We believe technology should protect users’ fundamental right to privacy, and that means giving users tools to understand which apps and websites may be sharing their data with other companies for advertising or advertising measurement purposes, as well as the tools to revoke permission for this tracking.
At its global developer conference in June, Apple said its forthcoming iOS 14 update would allow users to opt out of in-app ad tracking, a privacy feature that quickly drew ire from advertising giants over fears that it would make it harder to deliver targeted ads to users.
Although Apple cites the necessity of giving developers time, major advertising companies like Facebook have warned that the change could severely impact their operations. “Apple’s updates may render Audience Network so ineffective on iOS 14 that it may not make sense to offer it on iOS 14,” the company said in a statement last week.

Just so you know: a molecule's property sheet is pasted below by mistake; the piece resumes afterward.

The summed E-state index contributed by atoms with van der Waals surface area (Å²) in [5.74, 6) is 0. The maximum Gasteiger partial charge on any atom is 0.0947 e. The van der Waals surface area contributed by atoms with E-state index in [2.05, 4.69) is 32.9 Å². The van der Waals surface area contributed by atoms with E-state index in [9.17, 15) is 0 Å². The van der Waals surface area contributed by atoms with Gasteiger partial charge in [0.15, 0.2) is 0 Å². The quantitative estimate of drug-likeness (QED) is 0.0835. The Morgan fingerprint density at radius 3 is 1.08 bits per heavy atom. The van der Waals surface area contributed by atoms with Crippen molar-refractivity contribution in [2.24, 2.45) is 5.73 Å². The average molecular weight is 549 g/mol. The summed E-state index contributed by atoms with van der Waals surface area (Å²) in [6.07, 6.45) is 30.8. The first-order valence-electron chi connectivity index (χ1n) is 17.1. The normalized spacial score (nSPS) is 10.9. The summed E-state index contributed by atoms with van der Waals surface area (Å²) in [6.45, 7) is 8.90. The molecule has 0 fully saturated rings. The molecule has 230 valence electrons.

But now Apple is delaying enforcing the feature until “early next year”, the company confirmed. iOS 14, expected out later this year, will contain a new prompt that asks users whether they would like to opt into this kind of targeted ad tracking.
New: Apple won't force developers to let iOS 14 users opt out of tracking until next year.https://t.co/k9Lq8Ek93Q— TechCrunch (@TechCrunch) September 3, 2020